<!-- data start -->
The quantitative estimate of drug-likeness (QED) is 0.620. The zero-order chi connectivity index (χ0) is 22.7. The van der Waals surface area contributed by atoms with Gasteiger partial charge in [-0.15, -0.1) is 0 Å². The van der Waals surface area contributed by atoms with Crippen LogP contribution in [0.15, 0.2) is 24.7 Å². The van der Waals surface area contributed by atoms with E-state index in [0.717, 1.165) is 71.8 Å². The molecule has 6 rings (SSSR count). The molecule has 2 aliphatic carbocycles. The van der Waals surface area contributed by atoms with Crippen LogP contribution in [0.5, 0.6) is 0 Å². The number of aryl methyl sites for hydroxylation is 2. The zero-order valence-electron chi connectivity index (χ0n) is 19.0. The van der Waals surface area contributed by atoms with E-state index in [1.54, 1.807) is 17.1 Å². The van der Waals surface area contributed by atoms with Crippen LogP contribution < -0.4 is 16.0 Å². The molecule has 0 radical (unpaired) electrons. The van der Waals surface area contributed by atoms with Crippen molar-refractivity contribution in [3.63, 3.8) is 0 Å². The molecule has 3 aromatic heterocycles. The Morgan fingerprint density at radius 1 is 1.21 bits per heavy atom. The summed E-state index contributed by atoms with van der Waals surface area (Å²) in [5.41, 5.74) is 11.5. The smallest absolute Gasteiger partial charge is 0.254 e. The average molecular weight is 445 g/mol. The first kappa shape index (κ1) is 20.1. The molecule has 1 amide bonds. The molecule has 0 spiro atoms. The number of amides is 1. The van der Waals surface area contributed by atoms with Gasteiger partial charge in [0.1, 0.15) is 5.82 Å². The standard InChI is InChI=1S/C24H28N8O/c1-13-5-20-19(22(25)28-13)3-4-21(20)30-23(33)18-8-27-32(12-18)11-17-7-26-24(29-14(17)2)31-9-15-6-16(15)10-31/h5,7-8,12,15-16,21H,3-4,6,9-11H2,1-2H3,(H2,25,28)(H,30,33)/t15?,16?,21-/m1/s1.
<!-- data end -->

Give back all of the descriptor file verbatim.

The quantitative estimate of drug-likeness (QED) is 0.620. The zero-order chi connectivity index (χ0) is 22.7. The van der Waals surface area contributed by atoms with Gasteiger partial charge in [-0.15, -0.1) is 0 Å². The van der Waals surface area contributed by atoms with Crippen LogP contribution in [0.15, 0.2) is 24.7 Å². The van der Waals surface area contributed by atoms with E-state index in [0.717, 1.165) is 71.8 Å². The molecule has 6 rings (SSSR count). The molecule has 2 aliphatic carbocycles. The van der Waals surface area contributed by atoms with Crippen LogP contribution in [0.5, 0.6) is 0 Å². The number of aryl methyl sites for hydroxylation is 2. The zero-order valence-electron chi connectivity index (χ0n) is 19.0. The van der Waals surface area contributed by atoms with E-state index in [1.54, 1.807) is 17.1 Å². The van der Waals surface area contributed by atoms with Crippen LogP contribution < -0.4 is 16.0 Å². The molecule has 0 radical (unpaired) electrons. The van der Waals surface area contributed by atoms with Crippen molar-refractivity contribution in [3.63, 3.8) is 0 Å². The molecule has 3 aromatic heterocycles. The Morgan fingerprint density at radius 1 is 1.21 bits per heavy atom. The summed E-state index contributed by atoms with van der Waals surface area (Å²) in [5.41, 5.74) is 11.5. The smallest absolute Gasteiger partial charge is 0.254 e. The average molecular weight is 445 g/mol. The first kappa shape index (κ1) is 20.1. The molecule has 1 amide bonds. The molecule has 0 spiro atoms. The number of amides is 1. The van der Waals surface area contributed by atoms with Gasteiger partial charge in [0.1, 0.15) is 5.82 Å². The standard InChI is InChI=1S/C24H28N8O/c1-13-5-20-19(22(25)28-13)3-4-21(20)30-23(33)18-8-27-32(12-18)11-17-7-26-24(29-14(17)2)31-9-15-6-16(15)10-31/h5,7-8,12,15-16,21H,3-4,6,9-11H2,1-2H3,(H2,25,28)(H,30,33)/t15?,16?,21-/m1/s1.